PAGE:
1. Kurt Burris says:

    Unfortunately there is a strong streak of anti intellectualism in this country. I have heard more than one pundit debunk a position by shrugging their shoulders and say, “Well, I’m not a scientist (or economist, or doctor, or wine expert(with a sneer)).

  2. Steve, have you read the article to which Kramer refers at the beginning of his article? If not, I highly recommend you do. I actually think Matt did not understand Adam’s original article (which by the way, was published 10 years ago). Gropnik’s point with that get drunk statement was that without people thinking and talking (and writing) about wine all that is left is getting drunk. Gropnik’s article does a better job at making Kramer’s point than Kramer attempts himself. That it appears in the likes of the Wine Spectator is rich indeed. Gropnik argues that the points and the hierarchical categorization of wine devalues wine and is in essence a form of bullying. While I agree with your’s and Kramer’s assertions that bullying in the wine world is bad, I think both you and he misunderstood the subjects of your respective articles.

  3. Kyle may have a valid point: Javier, a reader from NY mentioned that Matt’s response was out of proportion. According to Javier, Adam Gotcha describes the crucial role that the “ideology” of wine plays in making wine more than just fermented grape juice, but into a dynamic, malleable, and fascinatingly cultural process. “Wine isn’t (or ought not be)something dead that we labor to taxonomize and thus use as a yardstick to measure our own proficiency and expertise, but rather an ongoing interaction between vintners, patrons, connoisseurs, industry, and consumers.”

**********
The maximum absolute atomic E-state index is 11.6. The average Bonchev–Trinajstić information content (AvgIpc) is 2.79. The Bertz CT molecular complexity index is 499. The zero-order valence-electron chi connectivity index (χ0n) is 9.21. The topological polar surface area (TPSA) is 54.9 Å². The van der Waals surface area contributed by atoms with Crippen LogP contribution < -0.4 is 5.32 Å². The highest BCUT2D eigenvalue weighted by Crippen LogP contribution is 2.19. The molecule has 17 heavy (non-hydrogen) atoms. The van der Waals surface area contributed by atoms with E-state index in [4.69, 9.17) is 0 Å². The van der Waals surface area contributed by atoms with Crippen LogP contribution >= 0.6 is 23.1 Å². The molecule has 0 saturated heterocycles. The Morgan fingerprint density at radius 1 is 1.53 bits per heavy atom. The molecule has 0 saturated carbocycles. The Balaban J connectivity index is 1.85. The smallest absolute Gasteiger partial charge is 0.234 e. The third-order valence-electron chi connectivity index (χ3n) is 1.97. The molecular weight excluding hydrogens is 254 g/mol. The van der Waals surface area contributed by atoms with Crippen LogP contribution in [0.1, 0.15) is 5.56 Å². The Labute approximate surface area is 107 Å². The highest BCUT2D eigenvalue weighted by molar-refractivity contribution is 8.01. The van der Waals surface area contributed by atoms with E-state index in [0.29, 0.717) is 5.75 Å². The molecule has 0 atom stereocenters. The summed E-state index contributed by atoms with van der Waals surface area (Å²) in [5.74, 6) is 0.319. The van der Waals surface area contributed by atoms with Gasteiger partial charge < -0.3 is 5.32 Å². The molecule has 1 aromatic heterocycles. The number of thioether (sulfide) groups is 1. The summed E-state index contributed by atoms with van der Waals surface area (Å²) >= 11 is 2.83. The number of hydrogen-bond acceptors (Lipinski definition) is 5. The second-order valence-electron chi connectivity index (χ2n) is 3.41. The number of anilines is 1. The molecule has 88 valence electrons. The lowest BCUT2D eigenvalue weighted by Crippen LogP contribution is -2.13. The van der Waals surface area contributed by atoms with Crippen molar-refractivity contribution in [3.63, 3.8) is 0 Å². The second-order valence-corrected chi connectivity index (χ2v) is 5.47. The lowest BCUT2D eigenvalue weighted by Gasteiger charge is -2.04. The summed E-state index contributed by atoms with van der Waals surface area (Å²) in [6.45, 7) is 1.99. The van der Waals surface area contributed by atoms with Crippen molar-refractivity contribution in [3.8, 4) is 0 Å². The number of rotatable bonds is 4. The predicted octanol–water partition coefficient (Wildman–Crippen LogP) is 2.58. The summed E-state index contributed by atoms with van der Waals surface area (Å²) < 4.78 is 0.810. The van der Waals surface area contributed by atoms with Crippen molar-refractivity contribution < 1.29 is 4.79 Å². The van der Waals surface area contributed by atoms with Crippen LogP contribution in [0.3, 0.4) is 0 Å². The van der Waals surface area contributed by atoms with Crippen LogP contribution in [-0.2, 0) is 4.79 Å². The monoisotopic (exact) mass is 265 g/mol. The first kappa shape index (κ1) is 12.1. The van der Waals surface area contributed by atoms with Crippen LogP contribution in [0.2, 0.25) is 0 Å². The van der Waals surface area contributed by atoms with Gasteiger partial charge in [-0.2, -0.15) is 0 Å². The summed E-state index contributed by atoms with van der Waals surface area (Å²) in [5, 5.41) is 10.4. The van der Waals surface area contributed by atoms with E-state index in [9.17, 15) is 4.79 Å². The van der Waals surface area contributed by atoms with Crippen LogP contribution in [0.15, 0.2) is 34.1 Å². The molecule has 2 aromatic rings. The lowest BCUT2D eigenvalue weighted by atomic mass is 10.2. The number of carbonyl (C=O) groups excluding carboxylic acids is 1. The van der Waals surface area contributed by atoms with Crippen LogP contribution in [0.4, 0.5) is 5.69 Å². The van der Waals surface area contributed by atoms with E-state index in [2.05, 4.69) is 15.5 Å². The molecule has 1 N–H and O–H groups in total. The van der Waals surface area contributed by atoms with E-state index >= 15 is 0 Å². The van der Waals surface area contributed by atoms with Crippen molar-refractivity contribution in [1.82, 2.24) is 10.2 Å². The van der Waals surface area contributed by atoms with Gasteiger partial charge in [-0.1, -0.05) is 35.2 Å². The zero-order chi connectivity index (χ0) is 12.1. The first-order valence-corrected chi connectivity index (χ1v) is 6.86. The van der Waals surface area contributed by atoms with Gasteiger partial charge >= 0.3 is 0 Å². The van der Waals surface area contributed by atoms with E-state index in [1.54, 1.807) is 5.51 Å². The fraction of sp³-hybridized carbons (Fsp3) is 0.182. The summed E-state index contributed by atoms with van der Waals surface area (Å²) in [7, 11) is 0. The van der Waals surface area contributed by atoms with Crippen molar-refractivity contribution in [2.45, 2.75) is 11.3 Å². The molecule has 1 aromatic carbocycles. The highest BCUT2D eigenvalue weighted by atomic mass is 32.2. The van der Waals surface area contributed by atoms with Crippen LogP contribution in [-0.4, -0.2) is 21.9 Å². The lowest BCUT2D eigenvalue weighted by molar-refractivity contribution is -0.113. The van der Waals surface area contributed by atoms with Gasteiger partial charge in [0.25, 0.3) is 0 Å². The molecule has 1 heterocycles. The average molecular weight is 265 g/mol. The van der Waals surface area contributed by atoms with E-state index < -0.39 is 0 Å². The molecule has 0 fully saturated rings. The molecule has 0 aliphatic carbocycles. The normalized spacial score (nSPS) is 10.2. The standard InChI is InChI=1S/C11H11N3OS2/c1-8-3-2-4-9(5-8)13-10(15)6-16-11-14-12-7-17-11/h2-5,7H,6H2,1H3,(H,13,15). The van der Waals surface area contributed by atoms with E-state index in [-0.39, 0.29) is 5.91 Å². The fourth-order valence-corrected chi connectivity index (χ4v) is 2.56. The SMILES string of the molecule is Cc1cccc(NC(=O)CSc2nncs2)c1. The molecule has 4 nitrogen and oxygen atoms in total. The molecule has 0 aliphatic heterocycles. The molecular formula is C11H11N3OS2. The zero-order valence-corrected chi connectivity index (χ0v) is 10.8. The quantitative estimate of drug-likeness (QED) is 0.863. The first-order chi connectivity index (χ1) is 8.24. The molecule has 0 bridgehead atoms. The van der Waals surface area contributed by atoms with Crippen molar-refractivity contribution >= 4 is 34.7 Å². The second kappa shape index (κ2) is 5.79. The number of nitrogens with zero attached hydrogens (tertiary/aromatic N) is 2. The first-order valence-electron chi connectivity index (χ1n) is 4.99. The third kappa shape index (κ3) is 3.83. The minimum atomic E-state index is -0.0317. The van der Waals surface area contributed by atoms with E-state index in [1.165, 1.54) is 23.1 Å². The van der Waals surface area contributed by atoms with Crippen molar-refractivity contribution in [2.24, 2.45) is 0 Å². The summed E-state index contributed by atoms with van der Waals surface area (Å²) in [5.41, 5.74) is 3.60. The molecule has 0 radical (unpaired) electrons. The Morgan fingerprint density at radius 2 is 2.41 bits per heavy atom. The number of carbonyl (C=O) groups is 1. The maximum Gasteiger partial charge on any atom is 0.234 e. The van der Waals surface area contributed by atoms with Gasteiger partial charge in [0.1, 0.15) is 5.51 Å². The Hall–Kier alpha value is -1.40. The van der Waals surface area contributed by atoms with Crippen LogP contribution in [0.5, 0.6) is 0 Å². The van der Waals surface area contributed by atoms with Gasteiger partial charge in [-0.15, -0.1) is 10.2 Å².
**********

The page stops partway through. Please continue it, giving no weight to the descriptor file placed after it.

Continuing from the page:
Here is another line of direct quote from Adam: “…without the elaborate language-without the idea of wine, help up and regularly polished-it would all be about the same, or taste that way. Wine talk and wine ceremony are not simply snobbish distractions that lead us away from the real experience; they are part of what lets the experience happen.”

    I’m going to have glasses of wine tonight and smile at myself OUTWARDLY – our team, the SF Giants won and is going to NLCS. Hooray!

  4. Mike Mora says:

    Let’s face it many of these “experts” are pretentious and heavy handed in their behavior.
    In addition the fact that most of the “experts” have had and/or have conflicts of interest as well in some cases being outright unethical, there’s good reason to be skeptical.
    That’s of course is a good part of critical thinking, figuring out why a particular opinion is being expressed and whether or not there’s more than meets the eye in its expression.
    Beyond that critical drinking is really the best solution to “expert” opining.


    If I was getting paid to be a CIA analyst tracking the worldwide movement of terrorists (another form of expertise) I’d get some respect. Even a restaurant reviewer would be seen in some sort of positive light. For that matter, if I was a whiskey expert, I think people would be respectful – See more at:

    I agree wholeheartedly steve, but I have to question your grammar . .If I were not if I was would be less abusive of the English language. mort


    I object to the use of If I was, which really should read if I were…situation contrary to fact. you know that, seve.

  7. Dan Fishman says:

    It seems like not only did Kramer misinterpret (or misrepresent) the original article, Steve then went onto misunderstand Kramer:

    Steve says:
    “It’s the same kind of anti-intellectualsm that still manifests itself as a suspicion of science in this country.”

    Yet I’d say the one paragraph that best sums up Kramer’s point is:
    “I mention this because we wine lovers are subject to a larger trend in modern American life, namely, an openly voiced doubt about the veracity of the senses. Our culture today finds questionable anything that can’t be “scientifically proved”—which is another way of saying “quantified.””